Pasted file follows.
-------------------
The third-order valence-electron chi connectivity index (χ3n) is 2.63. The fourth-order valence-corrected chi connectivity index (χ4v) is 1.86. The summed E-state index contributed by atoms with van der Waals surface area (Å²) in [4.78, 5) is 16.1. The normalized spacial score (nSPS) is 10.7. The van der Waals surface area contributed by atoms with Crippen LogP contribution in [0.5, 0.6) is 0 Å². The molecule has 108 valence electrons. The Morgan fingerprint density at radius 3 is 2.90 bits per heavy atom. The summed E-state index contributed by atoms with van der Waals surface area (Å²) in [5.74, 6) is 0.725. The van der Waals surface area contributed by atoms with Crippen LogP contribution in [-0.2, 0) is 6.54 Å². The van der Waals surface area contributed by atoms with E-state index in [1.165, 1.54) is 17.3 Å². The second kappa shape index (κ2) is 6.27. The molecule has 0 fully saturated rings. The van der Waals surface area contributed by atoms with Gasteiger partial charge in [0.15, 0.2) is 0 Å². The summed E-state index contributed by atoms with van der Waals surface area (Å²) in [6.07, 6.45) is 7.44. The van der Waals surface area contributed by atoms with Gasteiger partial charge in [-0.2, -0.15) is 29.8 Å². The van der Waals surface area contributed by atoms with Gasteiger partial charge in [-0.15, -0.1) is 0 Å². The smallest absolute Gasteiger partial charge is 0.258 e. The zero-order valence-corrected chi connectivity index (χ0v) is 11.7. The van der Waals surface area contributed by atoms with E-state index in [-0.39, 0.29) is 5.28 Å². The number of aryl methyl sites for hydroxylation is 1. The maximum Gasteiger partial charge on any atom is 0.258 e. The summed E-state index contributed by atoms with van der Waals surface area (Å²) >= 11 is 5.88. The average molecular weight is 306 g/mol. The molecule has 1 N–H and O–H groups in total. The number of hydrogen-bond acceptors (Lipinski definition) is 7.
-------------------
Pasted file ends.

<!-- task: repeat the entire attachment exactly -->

The third-order valence-electron chi connectivity index (χ3n) is 2.63. The fourth-order valence-corrected chi connectivity index (χ4v) is 1.86. The summed E-state index contributed by atoms with van der Waals surface area (Å²) in [4.78, 5) is 16.1. The normalized spacial score (nSPS) is 10.7. The van der Waals surface area contributed by atoms with Crippen LogP contribution in [0.5, 0.6) is 0 Å². The molecule has 108 valence electrons. The Morgan fingerprint density at radius 3 is 2.90 bits per heavy atom. The summed E-state index contributed by atoms with van der Waals surface area (Å²) in [5.74, 6) is 0.725. The van der Waals surface area contributed by atoms with Crippen LogP contribution in [-0.2, 0) is 6.54 Å². The van der Waals surface area contributed by atoms with E-state index in [1.165, 1.54) is 17.3 Å². The second kappa shape index (κ2) is 6.27. The molecule has 0 fully saturated rings. The van der Waals surface area contributed by atoms with Gasteiger partial charge in [0.15, 0.2) is 0 Å². The summed E-state index contributed by atoms with van der Waals surface area (Å²) in [6.07, 6.45) is 7.44. The van der Waals surface area contributed by atoms with Gasteiger partial charge in [-0.2, -0.15) is 29.8 Å². The van der Waals surface area contributed by atoms with Gasteiger partial charge in [-0.15, -0.1) is 0 Å². The smallest absolute Gasteiger partial charge is 0.258 e. The zero-order valence-corrected chi connectivity index (χ0v) is 11.7. The van der Waals surface area contributed by atoms with E-state index in [-0.39, 0.29) is 5.28 Å². The number of aryl methyl sites for hydroxylation is 1. The maximum Gasteiger partial charge on any atom is 0.258 e. The summed E-state index contributed by atoms with van der Waals surface area (Å²) >= 11 is 5.88. The average molecular weight is 306 g/mol. The molecule has 1 N–H and O–H groups in total. The number of hydrogen-bond acceptors (Lipinski definition) is 7.